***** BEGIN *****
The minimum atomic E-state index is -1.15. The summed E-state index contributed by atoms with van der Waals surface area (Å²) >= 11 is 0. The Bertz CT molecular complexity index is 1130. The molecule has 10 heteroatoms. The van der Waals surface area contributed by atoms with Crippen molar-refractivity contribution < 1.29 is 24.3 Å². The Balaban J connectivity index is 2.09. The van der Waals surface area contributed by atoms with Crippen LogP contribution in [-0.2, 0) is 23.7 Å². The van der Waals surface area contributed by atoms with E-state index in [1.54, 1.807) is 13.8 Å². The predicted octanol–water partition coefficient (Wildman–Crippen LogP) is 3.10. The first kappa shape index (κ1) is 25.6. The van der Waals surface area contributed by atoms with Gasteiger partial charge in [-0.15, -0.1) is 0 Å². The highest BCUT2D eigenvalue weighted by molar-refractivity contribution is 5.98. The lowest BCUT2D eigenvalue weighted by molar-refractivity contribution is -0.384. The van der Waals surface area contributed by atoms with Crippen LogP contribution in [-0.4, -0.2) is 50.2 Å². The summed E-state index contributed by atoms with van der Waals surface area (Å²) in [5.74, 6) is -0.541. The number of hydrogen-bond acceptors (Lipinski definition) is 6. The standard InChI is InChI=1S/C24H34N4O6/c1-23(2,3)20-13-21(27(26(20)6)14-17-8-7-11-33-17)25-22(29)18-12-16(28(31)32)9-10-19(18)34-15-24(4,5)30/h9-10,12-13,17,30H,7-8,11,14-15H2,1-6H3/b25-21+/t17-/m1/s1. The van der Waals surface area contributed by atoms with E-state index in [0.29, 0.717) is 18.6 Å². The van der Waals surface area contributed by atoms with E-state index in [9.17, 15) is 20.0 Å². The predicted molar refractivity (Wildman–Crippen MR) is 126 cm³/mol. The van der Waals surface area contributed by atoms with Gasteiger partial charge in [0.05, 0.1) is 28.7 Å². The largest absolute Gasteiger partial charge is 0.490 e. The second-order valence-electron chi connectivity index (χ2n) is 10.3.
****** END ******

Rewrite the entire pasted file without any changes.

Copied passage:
The minimum atomic E-state index is -1.15. The summed E-state index contributed by atoms with van der Waals surface area (Å²) >= 11 is 0. The Bertz CT molecular complexity index is 1130. The molecule has 10 heteroatoms. The van der Waals surface area contributed by atoms with Crippen molar-refractivity contribution < 1.29 is 24.3 Å². The Balaban J connectivity index is 2.09. The van der Waals surface area contributed by atoms with Crippen LogP contribution in [-0.2, 0) is 23.7 Å². The van der Waals surface area contributed by atoms with E-state index in [1.54, 1.807) is 13.8 Å². The predicted octanol–water partition coefficient (Wildman–Crippen LogP) is 3.10. The first kappa shape index (κ1) is 25.6. The van der Waals surface area contributed by atoms with Gasteiger partial charge in [-0.15, -0.1) is 0 Å². The highest BCUT2D eigenvalue weighted by molar-refractivity contribution is 5.98. The lowest BCUT2D eigenvalue weighted by molar-refractivity contribution is -0.384. The van der Waals surface area contributed by atoms with Crippen LogP contribution in [-0.4, -0.2) is 50.2 Å². The summed E-state index contributed by atoms with van der Waals surface area (Å²) in [5.74, 6) is -0.541. The number of hydrogen-bond acceptors (Lipinski definition) is 6. The standard InChI is InChI=1S/C24H34N4O6/c1-23(2,3)20-13-21(27(26(20)6)14-17-8-7-11-33-17)25-22(29)18-12-16(28(31)32)9-10-19(18)34-15-24(4,5)30/h9-10,12-13,17,30H,7-8,11,14-15H2,1-6H3/b25-21+/t17-/m1/s1. The van der Waals surface area contributed by atoms with E-state index in [0.29, 0.717) is 18.6 Å². The van der Waals surface area contributed by atoms with E-state index in [9.17, 15) is 20.0 Å². The predicted molar refractivity (Wildman–Crippen MR) is 126 cm³/mol. The van der Waals surface area contributed by atoms with Gasteiger partial charge in [0.05, 0.1) is 28.7 Å². The largest absolute Gasteiger partial charge is 0.490 e. The second-order valence-electron chi connectivity index (χ2n) is 10.3.